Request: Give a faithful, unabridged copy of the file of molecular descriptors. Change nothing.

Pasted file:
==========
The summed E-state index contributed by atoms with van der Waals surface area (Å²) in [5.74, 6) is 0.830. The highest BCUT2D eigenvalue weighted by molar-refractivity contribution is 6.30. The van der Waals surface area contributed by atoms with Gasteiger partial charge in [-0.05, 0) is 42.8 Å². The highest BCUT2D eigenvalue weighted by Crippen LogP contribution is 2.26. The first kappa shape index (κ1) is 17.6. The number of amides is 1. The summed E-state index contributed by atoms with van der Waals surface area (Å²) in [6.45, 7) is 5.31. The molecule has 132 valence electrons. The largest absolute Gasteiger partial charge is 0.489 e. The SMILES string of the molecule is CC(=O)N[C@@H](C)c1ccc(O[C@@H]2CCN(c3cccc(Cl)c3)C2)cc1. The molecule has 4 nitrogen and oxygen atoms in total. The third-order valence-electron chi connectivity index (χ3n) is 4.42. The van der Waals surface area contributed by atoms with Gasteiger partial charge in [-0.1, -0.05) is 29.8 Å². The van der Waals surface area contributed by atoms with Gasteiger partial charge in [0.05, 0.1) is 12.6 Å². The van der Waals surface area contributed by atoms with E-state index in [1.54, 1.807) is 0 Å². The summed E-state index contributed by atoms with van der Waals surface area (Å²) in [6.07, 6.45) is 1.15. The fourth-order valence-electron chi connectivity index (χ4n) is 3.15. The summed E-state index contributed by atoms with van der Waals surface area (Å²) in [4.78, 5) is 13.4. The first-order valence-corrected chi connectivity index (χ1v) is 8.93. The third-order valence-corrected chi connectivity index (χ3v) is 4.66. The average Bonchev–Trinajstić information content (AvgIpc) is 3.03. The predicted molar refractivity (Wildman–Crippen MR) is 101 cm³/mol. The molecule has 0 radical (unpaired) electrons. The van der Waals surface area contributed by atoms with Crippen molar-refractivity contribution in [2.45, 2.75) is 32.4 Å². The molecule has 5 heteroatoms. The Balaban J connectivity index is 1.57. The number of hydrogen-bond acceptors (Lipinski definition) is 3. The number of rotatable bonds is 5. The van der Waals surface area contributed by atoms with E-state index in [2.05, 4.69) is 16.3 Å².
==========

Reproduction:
The summed E-state index contributed by atoms with van der Waals surface area (Å²) in [5.74, 6) is 0.830. The highest BCUT2D eigenvalue weighted by molar-refractivity contribution is 6.30. The van der Waals surface area contributed by atoms with Gasteiger partial charge in [-0.05, 0) is 42.8 Å². The highest BCUT2D eigenvalue weighted by Crippen LogP contribution is 2.26. The first kappa shape index (κ1) is 17.6. The number of amides is 1. The summed E-state index contributed by atoms with van der Waals surface area (Å²) in [6.45, 7) is 5.31. The molecule has 132 valence electrons. The largest absolute Gasteiger partial charge is 0.489 e. The SMILES string of the molecule is CC(=O)N[C@@H](C)c1ccc(O[C@@H]2CCN(c3cccc(Cl)c3)C2)cc1. The molecule has 4 nitrogen and oxygen atoms in total. The third-order valence-electron chi connectivity index (χ3n) is 4.42. The van der Waals surface area contributed by atoms with Gasteiger partial charge in [-0.1, -0.05) is 29.8 Å². The van der Waals surface area contributed by atoms with Gasteiger partial charge in [0.05, 0.1) is 12.6 Å². The van der Waals surface area contributed by atoms with E-state index in [1.54, 1.807) is 0 Å². The summed E-state index contributed by atoms with van der Waals surface area (Å²) in [6.07, 6.45) is 1.15. The fourth-order valence-electron chi connectivity index (χ4n) is 3.15. The summed E-state index contributed by atoms with van der Waals surface area (Å²) in [4.78, 5) is 13.4. The first-order valence-corrected chi connectivity index (χ1v) is 8.93. The third-order valence-corrected chi connectivity index (χ3v) is 4.66. The average Bonchev–Trinajstić information content (AvgIpc) is 3.03. The predicted molar refractivity (Wildman–Crippen MR) is 101 cm³/mol. The molecule has 0 radical (unpaired) electrons. The van der Waals surface area contributed by atoms with Crippen molar-refractivity contribution in [2.45, 2.75) is 32.4 Å². The molecule has 5 heteroatoms. The Balaban J connectivity index is 1.57. The number of hydrogen-bond acceptors (Lipinski definition) is 3. The number of rotatable bonds is 5. The van der Waals surface area contributed by atoms with E-state index in [2.05, 4.69) is 16.3 Å².